You want to be a programmer?

Fun fact: this post has been stuck in drafting since 24 August, 2013!

I am not sure if there is an uptick in the number of people saying this or I am just around more people, but I have been hearing this 6 word phrase (and its variations) a lot more than I used to:

How do I become a programmer?

Before I begin, I must define what a programmer is. In my book, a programmer is one who writes and creates desktop, mobile, or web applications using any recognized programming language, such as Python, JavaScript, C#, C++, etc.

Becoming a programmer is not easy by any stretch of the imagination. It is commonly believed that learning a programming language is easy, that creating an application is both fun and simple, that coding is the best thing in the world. But truthfully, programming is not the easiest thing ever. Learning a programming language is not easy, writing an application is not simple or fun (that is, unless you enjoy programming as I do). It is hard work, and not everybody is able to live a life of code.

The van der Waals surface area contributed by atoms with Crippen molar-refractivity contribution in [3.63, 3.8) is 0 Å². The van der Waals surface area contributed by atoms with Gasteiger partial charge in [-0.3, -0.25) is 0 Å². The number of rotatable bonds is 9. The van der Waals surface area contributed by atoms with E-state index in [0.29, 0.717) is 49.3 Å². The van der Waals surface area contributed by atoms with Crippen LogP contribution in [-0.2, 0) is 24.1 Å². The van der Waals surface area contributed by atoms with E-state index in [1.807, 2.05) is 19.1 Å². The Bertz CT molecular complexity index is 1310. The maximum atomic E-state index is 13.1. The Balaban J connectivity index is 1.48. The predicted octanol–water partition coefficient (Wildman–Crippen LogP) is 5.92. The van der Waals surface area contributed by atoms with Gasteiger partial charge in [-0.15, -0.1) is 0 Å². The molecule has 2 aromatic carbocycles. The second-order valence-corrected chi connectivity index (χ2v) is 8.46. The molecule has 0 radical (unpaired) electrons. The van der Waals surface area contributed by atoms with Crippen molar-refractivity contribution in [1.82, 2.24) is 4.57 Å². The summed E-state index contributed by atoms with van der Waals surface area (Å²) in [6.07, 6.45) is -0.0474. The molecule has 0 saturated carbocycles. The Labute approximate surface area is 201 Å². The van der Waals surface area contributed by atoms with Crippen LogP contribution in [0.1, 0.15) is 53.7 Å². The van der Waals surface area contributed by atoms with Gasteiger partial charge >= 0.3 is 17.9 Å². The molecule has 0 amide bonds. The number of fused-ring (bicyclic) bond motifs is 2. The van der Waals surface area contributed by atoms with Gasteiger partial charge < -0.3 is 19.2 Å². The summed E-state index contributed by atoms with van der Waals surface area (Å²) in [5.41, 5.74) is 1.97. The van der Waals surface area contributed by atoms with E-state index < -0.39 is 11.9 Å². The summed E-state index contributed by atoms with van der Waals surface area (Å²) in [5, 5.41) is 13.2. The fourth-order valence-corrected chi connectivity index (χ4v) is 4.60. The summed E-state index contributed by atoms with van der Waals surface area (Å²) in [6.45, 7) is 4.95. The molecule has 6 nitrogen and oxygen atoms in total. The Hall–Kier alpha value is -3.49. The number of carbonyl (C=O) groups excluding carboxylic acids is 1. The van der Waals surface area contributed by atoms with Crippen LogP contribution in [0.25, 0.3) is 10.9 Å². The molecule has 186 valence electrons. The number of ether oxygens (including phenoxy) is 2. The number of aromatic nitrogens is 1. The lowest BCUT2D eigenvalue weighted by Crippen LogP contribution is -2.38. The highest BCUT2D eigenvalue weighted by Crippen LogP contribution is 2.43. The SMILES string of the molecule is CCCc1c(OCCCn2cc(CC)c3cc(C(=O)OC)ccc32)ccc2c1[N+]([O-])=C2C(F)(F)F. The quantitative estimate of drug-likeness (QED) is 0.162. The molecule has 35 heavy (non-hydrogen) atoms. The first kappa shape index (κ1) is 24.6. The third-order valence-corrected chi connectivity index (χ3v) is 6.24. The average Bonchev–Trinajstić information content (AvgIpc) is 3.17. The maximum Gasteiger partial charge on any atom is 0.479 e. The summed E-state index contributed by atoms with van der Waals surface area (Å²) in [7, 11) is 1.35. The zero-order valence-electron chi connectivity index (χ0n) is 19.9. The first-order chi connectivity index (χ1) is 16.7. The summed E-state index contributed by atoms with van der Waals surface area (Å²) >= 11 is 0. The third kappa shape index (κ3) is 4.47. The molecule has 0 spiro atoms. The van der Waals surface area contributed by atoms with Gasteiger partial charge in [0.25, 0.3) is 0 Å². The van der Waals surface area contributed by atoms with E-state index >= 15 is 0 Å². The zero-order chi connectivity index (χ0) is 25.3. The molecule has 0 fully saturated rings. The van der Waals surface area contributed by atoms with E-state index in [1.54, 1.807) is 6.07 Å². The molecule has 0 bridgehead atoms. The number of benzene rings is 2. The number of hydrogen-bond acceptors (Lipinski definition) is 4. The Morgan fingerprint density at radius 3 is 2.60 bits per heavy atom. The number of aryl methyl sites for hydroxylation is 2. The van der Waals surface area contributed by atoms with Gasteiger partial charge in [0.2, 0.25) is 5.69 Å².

Additionally, not everyone has the ability to code. I have met many people in college who, for various, legitimate reasons, cannot program. They had tried but were unable to do so. That is OK, as we need people who excel in non-programming areas. If everybody were a programmer, who would be graphic artists (#programmerart does not count)? If everybody were an advertiser, who would be bookkeepers? Everybody cannot have the same skill set and occupation as everybody else. Everybody has their place, skills, and talents. All occupations are important, even if they are not always the most pleasant (garbage worker, anyone?). If it turns out that you are not cut out for a life of code, do not fret! There is something you are good at and it will be discovered in due time. It took me 18 years to discovered I was a programmer!